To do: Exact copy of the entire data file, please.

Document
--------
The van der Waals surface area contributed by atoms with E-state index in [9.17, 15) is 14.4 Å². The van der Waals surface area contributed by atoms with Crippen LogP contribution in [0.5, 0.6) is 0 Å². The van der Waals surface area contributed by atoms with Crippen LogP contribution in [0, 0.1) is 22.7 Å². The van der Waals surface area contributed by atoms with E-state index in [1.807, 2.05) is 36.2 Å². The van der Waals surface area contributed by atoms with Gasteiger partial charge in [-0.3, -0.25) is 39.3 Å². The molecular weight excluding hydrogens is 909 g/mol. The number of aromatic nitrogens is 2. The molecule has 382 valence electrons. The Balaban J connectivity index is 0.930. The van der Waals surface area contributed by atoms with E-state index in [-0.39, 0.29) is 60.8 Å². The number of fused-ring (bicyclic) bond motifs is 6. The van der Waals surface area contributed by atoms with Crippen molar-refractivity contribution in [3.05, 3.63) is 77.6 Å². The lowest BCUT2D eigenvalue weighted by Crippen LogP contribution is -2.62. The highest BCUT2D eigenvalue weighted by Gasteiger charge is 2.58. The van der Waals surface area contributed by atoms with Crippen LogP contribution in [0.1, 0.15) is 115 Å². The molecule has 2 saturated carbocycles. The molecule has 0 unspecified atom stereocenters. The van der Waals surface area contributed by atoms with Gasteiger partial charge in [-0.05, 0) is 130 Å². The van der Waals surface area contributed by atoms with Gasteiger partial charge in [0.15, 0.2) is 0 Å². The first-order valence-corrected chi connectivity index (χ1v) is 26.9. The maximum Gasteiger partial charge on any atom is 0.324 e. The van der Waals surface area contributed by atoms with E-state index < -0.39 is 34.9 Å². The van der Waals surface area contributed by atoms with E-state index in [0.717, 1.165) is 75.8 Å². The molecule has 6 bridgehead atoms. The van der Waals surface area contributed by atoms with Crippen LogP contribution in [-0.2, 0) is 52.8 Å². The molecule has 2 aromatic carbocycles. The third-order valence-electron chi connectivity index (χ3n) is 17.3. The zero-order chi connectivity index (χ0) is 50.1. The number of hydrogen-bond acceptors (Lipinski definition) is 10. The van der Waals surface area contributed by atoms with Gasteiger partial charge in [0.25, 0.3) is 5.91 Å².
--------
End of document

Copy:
The van der Waals surface area contributed by atoms with E-state index in [9.17, 15) is 14.4 Å². The van der Waals surface area contributed by atoms with Crippen LogP contribution in [0.5, 0.6) is 0 Å². The van der Waals surface area contributed by atoms with Crippen LogP contribution in [0, 0.1) is 22.7 Å². The van der Waals surface area contributed by atoms with E-state index in [1.807, 2.05) is 36.2 Å². The van der Waals surface area contributed by atoms with Gasteiger partial charge in [-0.3, -0.25) is 39.3 Å². The molecular weight excluding hydrogens is 909 g/mol. The number of aromatic nitrogens is 2. The molecule has 382 valence electrons. The Balaban J connectivity index is 0.930. The van der Waals surface area contributed by atoms with E-state index in [-0.39, 0.29) is 60.8 Å². The number of fused-ring (bicyclic) bond motifs is 6. The van der Waals surface area contributed by atoms with Crippen molar-refractivity contribution in [3.05, 3.63) is 77.6 Å². The lowest BCUT2D eigenvalue weighted by Crippen LogP contribution is -2.62. The highest BCUT2D eigenvalue weighted by Gasteiger charge is 2.58. The van der Waals surface area contributed by atoms with Crippen LogP contribution in [0.1, 0.15) is 115 Å². The molecule has 2 saturated carbocycles. The molecule has 0 unspecified atom stereocenters. The van der Waals surface area contributed by atoms with Gasteiger partial charge in [-0.05, 0) is 130 Å². The van der Waals surface area contributed by atoms with Gasteiger partial charge in [0.15, 0.2) is 0 Å². The first-order valence-corrected chi connectivity index (χ1v) is 26.9. The maximum Gasteiger partial charge on any atom is 0.324 e. The van der Waals surface area contributed by atoms with E-state index < -0.39 is 34.9 Å². The van der Waals surface area contributed by atoms with E-state index in [0.717, 1.165) is 75.8 Å². The molecule has 6 bridgehead atoms. The van der Waals surface area contributed by atoms with Crippen LogP contribution in [-0.2, 0) is 52.8 Å². The molecule has 2 aromatic carbocycles. The third-order valence-electron chi connectivity index (χ3n) is 17.3. The zero-order chi connectivity index (χ0) is 50.1. The number of hydrogen-bond acceptors (Lipinski definition) is 10. The van der Waals surface area contributed by atoms with Gasteiger partial charge in [0.25, 0.3) is 5.91 Å².